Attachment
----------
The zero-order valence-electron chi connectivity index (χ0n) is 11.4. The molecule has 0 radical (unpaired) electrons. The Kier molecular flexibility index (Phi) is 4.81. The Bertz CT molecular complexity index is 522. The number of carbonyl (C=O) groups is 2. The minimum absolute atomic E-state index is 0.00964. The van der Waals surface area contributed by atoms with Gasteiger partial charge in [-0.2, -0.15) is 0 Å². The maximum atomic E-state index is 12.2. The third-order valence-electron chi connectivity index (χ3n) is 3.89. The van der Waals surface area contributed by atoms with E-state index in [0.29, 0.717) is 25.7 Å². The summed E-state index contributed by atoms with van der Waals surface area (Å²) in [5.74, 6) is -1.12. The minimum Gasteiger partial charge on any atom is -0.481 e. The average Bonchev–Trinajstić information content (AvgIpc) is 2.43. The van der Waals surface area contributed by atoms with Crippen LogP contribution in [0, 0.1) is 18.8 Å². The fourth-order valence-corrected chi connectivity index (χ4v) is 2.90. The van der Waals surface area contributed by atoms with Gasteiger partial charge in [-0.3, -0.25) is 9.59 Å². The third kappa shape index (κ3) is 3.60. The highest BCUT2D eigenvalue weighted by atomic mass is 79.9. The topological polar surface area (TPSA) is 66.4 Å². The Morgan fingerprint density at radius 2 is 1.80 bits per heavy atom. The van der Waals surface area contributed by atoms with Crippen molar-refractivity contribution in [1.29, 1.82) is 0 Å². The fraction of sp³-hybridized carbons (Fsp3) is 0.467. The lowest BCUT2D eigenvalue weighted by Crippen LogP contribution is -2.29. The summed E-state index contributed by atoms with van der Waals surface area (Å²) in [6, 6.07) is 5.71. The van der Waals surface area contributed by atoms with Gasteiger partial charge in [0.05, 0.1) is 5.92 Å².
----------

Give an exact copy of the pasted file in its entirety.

The zero-order valence-electron chi connectivity index (χ0n) is 11.4. The molecule has 0 radical (unpaired) electrons. The Kier molecular flexibility index (Phi) is 4.81. The Bertz CT molecular complexity index is 522. The number of carbonyl (C=O) groups is 2. The minimum absolute atomic E-state index is 0.00964. The van der Waals surface area contributed by atoms with Gasteiger partial charge in [-0.2, -0.15) is 0 Å². The maximum atomic E-state index is 12.2. The third-order valence-electron chi connectivity index (χ3n) is 3.89. The van der Waals surface area contributed by atoms with E-state index in [0.29, 0.717) is 25.7 Å². The summed E-state index contributed by atoms with van der Waals surface area (Å²) in [5.74, 6) is -1.12. The minimum Gasteiger partial charge on any atom is -0.481 e. The average Bonchev–Trinajstić information content (AvgIpc) is 2.43. The van der Waals surface area contributed by atoms with Crippen LogP contribution in [0, 0.1) is 18.8 Å². The fourth-order valence-corrected chi connectivity index (χ4v) is 2.90. The van der Waals surface area contributed by atoms with Gasteiger partial charge in [-0.3, -0.25) is 9.59 Å². The third kappa shape index (κ3) is 3.60. The highest BCUT2D eigenvalue weighted by atomic mass is 79.9. The topological polar surface area (TPSA) is 66.4 Å². The Morgan fingerprint density at radius 2 is 1.80 bits per heavy atom. The van der Waals surface area contributed by atoms with Crippen molar-refractivity contribution in [1.29, 1.82) is 0 Å². The fraction of sp³-hybridized carbons (Fsp3) is 0.467. The lowest BCUT2D eigenvalue weighted by Crippen LogP contribution is -2.29. The summed E-state index contributed by atoms with van der Waals surface area (Å²) in [6, 6.07) is 5.71. The van der Waals surface area contributed by atoms with Gasteiger partial charge in [0.05, 0.1) is 5.92 Å².